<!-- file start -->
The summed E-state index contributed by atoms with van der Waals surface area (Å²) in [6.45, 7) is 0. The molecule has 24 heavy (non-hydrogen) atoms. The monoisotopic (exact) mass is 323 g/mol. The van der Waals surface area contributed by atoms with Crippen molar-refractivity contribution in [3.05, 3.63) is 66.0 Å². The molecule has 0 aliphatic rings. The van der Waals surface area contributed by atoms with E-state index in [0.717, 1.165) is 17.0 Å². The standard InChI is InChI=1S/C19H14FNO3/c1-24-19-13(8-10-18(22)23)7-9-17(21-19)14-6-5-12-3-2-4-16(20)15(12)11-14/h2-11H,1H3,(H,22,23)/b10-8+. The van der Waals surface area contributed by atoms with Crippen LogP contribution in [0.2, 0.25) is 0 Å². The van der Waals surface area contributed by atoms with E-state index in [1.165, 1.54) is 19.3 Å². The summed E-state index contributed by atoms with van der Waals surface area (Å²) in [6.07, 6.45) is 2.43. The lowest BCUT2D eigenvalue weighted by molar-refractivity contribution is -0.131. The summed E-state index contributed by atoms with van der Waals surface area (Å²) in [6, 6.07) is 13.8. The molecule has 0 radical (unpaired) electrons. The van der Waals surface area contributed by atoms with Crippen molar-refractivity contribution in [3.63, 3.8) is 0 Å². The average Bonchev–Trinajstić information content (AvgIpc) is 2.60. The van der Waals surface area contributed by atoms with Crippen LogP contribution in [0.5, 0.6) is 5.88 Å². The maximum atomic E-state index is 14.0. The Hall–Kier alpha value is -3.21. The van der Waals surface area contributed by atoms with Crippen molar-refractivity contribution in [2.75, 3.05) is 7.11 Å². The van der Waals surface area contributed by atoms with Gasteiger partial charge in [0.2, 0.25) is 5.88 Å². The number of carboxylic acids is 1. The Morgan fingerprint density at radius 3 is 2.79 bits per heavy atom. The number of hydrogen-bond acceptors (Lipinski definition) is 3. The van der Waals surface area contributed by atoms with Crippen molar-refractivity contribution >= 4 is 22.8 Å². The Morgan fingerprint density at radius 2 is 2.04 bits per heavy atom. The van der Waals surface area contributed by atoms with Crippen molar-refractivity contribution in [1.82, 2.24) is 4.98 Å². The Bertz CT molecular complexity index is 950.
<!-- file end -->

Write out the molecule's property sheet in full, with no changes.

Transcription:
The summed E-state index contributed by atoms with van der Waals surface area (Å²) in [6.45, 7) is 0. The molecule has 24 heavy (non-hydrogen) atoms. The monoisotopic (exact) mass is 323 g/mol. The van der Waals surface area contributed by atoms with Crippen molar-refractivity contribution in [3.05, 3.63) is 66.0 Å². The molecule has 0 aliphatic rings. The van der Waals surface area contributed by atoms with E-state index in [0.717, 1.165) is 17.0 Å². The standard InChI is InChI=1S/C19H14FNO3/c1-24-19-13(8-10-18(22)23)7-9-17(21-19)14-6-5-12-3-2-4-16(20)15(12)11-14/h2-11H,1H3,(H,22,23)/b10-8+. The van der Waals surface area contributed by atoms with Crippen LogP contribution in [0.2, 0.25) is 0 Å². The van der Waals surface area contributed by atoms with E-state index in [1.165, 1.54) is 19.3 Å². The summed E-state index contributed by atoms with van der Waals surface area (Å²) in [6.07, 6.45) is 2.43. The lowest BCUT2D eigenvalue weighted by molar-refractivity contribution is -0.131. The summed E-state index contributed by atoms with van der Waals surface area (Å²) in [6, 6.07) is 13.8. The molecule has 0 radical (unpaired) electrons. The van der Waals surface area contributed by atoms with Crippen molar-refractivity contribution in [3.63, 3.8) is 0 Å². The average Bonchev–Trinajstić information content (AvgIpc) is 2.60. The van der Waals surface area contributed by atoms with Crippen LogP contribution in [0.5, 0.6) is 5.88 Å². The maximum atomic E-state index is 14.0. The Hall–Kier alpha value is -3.21. The van der Waals surface area contributed by atoms with Crippen molar-refractivity contribution in [2.75, 3.05) is 7.11 Å². The van der Waals surface area contributed by atoms with Gasteiger partial charge in [0.2, 0.25) is 5.88 Å². The number of carboxylic acids is 1. The Morgan fingerprint density at radius 3 is 2.79 bits per heavy atom. The number of hydrogen-bond acceptors (Lipinski definition) is 3. The van der Waals surface area contributed by atoms with Crippen molar-refractivity contribution >= 4 is 22.8 Å². The Morgan fingerprint density at radius 2 is 2.04 bits per heavy atom. The van der Waals surface area contributed by atoms with Crippen molar-refractivity contribution in [1.82, 2.24) is 4.98 Å². The Bertz CT molecular complexity index is 950.